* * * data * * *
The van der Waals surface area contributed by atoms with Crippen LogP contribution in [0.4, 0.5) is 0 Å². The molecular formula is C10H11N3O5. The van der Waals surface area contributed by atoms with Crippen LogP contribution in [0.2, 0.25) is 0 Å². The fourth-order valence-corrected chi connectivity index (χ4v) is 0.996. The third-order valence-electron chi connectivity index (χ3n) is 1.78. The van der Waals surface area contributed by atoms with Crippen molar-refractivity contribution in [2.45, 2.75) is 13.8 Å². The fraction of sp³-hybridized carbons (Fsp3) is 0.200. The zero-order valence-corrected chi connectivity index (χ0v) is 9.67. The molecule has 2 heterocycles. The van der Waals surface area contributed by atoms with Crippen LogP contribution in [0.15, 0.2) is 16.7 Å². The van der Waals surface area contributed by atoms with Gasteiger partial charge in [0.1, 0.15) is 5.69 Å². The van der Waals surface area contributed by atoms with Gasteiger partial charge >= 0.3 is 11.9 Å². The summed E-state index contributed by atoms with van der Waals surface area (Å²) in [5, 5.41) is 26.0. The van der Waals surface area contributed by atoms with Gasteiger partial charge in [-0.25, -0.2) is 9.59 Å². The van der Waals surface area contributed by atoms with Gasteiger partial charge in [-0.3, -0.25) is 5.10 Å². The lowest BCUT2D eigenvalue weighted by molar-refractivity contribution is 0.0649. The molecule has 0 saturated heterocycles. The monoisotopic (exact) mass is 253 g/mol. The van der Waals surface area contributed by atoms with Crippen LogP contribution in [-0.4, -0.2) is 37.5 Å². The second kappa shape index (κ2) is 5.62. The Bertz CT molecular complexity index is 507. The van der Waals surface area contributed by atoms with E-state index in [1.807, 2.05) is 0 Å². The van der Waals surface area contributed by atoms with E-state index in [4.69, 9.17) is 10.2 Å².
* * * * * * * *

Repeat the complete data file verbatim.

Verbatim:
The van der Waals surface area contributed by atoms with Crippen LogP contribution in [0.4, 0.5) is 0 Å². The molecular formula is C10H11N3O5. The van der Waals surface area contributed by atoms with Crippen LogP contribution in [0.2, 0.25) is 0 Å². The fourth-order valence-corrected chi connectivity index (χ4v) is 0.996. The third-order valence-electron chi connectivity index (χ3n) is 1.78. The van der Waals surface area contributed by atoms with Crippen molar-refractivity contribution in [2.45, 2.75) is 13.8 Å². The fraction of sp³-hybridized carbons (Fsp3) is 0.200. The zero-order valence-corrected chi connectivity index (χ0v) is 9.67. The molecule has 2 heterocycles. The van der Waals surface area contributed by atoms with Crippen LogP contribution in [0.15, 0.2) is 16.7 Å². The van der Waals surface area contributed by atoms with Gasteiger partial charge in [0.1, 0.15) is 5.69 Å². The van der Waals surface area contributed by atoms with Gasteiger partial charge >= 0.3 is 11.9 Å². The summed E-state index contributed by atoms with van der Waals surface area (Å²) in [5, 5.41) is 26.0. The van der Waals surface area contributed by atoms with Gasteiger partial charge in [-0.25, -0.2) is 9.59 Å². The van der Waals surface area contributed by atoms with Gasteiger partial charge in [-0.3, -0.25) is 5.10 Å². The lowest BCUT2D eigenvalue weighted by molar-refractivity contribution is 0.0649. The molecule has 0 saturated heterocycles. The monoisotopic (exact) mass is 253 g/mol. The van der Waals surface area contributed by atoms with Crippen LogP contribution in [-0.4, -0.2) is 37.5 Å². The second kappa shape index (κ2) is 5.62. The Bertz CT molecular complexity index is 507. The van der Waals surface area contributed by atoms with E-state index in [1.807, 2.05) is 0 Å². The van der Waals surface area contributed by atoms with E-state index in [4.69, 9.17) is 10.2 Å².